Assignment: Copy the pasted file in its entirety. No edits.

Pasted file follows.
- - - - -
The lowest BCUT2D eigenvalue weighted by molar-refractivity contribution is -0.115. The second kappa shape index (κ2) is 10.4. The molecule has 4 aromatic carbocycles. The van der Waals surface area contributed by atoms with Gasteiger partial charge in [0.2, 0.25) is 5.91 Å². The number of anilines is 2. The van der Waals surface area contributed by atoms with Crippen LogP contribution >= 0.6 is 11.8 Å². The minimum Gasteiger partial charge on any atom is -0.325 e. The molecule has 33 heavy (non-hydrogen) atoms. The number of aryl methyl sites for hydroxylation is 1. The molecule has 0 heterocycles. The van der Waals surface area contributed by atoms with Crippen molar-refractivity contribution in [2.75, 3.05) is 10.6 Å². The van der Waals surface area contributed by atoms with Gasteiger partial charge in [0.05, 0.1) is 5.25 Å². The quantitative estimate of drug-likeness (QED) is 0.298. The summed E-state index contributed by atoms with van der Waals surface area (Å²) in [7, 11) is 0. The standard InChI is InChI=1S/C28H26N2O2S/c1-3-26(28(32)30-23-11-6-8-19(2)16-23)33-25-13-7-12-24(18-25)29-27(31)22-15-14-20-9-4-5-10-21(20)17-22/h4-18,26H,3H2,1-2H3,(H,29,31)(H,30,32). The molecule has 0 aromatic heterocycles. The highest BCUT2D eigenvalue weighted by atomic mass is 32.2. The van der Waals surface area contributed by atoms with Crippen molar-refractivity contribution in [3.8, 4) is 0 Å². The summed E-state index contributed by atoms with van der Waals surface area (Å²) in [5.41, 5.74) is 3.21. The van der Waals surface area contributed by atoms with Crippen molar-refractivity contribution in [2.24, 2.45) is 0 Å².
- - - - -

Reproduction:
The lowest BCUT2D eigenvalue weighted by molar-refractivity contribution is -0.115. The second kappa shape index (κ2) is 10.4. The molecule has 4 aromatic carbocycles. The van der Waals surface area contributed by atoms with Gasteiger partial charge in [0.2, 0.25) is 5.91 Å². The number of anilines is 2. The van der Waals surface area contributed by atoms with Crippen LogP contribution >= 0.6 is 11.8 Å². The minimum Gasteiger partial charge on any atom is -0.325 e. The molecule has 33 heavy (non-hydrogen) atoms. The number of aryl methyl sites for hydroxylation is 1. The molecule has 0 heterocycles. The van der Waals surface area contributed by atoms with Crippen molar-refractivity contribution in [2.75, 3.05) is 10.6 Å². The van der Waals surface area contributed by atoms with Gasteiger partial charge in [0.05, 0.1) is 5.25 Å². The quantitative estimate of drug-likeness (QED) is 0.298. The summed E-state index contributed by atoms with van der Waals surface area (Å²) in [7, 11) is 0. The standard InChI is InChI=1S/C28H26N2O2S/c1-3-26(28(32)30-23-11-6-8-19(2)16-23)33-25-13-7-12-24(18-25)29-27(31)22-15-14-20-9-4-5-10-21(20)17-22/h4-18,26H,3H2,1-2H3,(H,29,31)(H,30,32). The molecule has 0 aromatic heterocycles. The highest BCUT2D eigenvalue weighted by atomic mass is 32.2. The van der Waals surface area contributed by atoms with Crippen molar-refractivity contribution in [3.8, 4) is 0 Å². The summed E-state index contributed by atoms with van der Waals surface area (Å²) in [5.41, 5.74) is 3.21. The van der Waals surface area contributed by atoms with Crippen molar-refractivity contribution in [2.24, 2.45) is 0 Å².